Left: Veraison at Tablas Creek in Paso Robles on August 10th. Right, Roanoke Vineyards on August 12th
Left photograph courtesy Tablas Creek Vineyard, right by Jennie Spencer, Roanoke Vineyards
The Fall at Roanoke Vineyards
If you’re a Talking Heads fan, and perhaps of a certain age, you’ll remember their song Crosseyed and Painless, which features a refrain about facts (hear the entire song here). The initial phrase is “Facts are simple and facts are straight,” and then later, “Facts don’t do what I want them to.” “Facts all come with points of view” may be the key line as we consider some facts about global warming.
On August 10th I received the quarterly Tablas Creek Vineyard blog, written by Ian Consoli (Tablas Creek is the California outpost for the Perrin family of Chateau Beaucastel, and co-owned by the California Haas family). Ian’s headline was that veraison (when the grapes stop growing in size and begin to ripen) had just begun in their vineyard in Paso Robles. On August 12th our wine club director, Jennie Spencer, took this issue’s headline photograph in the Roanoke estate vineyard. Although the image is beautiful, and the vineyard is in top shape, it's also ahead of itself.
A true fact: The summers at Roanoke Vineyards have been progressively warmer for the last several years.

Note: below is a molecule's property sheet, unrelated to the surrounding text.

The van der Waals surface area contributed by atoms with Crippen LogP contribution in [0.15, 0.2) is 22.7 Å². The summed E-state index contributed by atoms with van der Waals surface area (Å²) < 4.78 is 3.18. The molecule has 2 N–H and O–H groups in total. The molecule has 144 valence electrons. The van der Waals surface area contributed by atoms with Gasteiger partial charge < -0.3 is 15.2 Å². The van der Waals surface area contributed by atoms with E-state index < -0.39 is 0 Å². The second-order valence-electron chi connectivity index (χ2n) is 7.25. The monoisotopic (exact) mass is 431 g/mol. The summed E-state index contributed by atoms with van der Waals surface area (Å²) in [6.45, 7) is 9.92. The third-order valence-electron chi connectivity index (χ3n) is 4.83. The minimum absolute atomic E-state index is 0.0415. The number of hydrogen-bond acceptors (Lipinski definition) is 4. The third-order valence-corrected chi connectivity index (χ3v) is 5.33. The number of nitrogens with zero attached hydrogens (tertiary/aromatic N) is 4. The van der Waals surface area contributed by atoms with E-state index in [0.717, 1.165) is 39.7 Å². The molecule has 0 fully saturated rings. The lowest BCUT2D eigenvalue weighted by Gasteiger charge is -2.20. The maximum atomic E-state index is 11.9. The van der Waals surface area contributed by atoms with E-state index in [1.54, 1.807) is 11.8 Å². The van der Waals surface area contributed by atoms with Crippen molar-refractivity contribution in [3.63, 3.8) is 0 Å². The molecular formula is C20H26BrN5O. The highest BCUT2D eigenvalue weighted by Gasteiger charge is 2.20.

Facts are simple in that this illustrates we’re well into a period of climate change, and because facts all come with points of view, I’ll leave it to you to determine why this is happening. The more optimistic among us (those who don’t own waterfront property) might suggest that the hotter summers will make it easier to grow Vinifera grapes, and that would be true. At least until there is a stronger hurricane.
Speaking of which, Henri, the only hurricane named after a famous artist (Henri Matisse!), blew by without incident. We had the hatches battened down, and the grapes were tucked safely under the nets, but the big breeze never happened, and in the end we had 1.5” of rain (which was greatly appreciated). We are closely watching two storms in the Atlantic right now.
As we move into late September and October, watch your Roanoke emails for news about the harvest, and how you may participate. Last October our members picked 26 tons of grapes in about six hours, a record! Toward the end of the day, we moved a couple tons of Cabernet Sauvignon from the Hill block, and Cabernet Franc from the Twelve Rows, so members could assemble the field blend that has become The Hill for 2020. The process involved a lot of heavy lifting, which was no small feat with a mask on. You’ll have a chance to taste an early version of this wine when our 2020 tasting boxes are available in early January.
Our hope . . . is to be able to host a few barrel tasting events in the cellar for fully vaccinated people, however all bets are off until we can get a clear reading on what the virus is doing. So again, watch your emails from us, but be advised your at-home evaluation with one or two of our tasting boxes will not only provide you with a vision into the wines, but also an evening or two of big fun. This is a way to try these wines in your glasses, at your own pace, and with a dinner you cooked.
The chorus of Crosseyed and Painless is “I’m still waiting, I’m still waiting . . . ,” and so we find ourselves in that situation with an excellent vintage on the vines, and sunny weather ahead. It looks really good, but feel free to chant.
The Fall Portfolio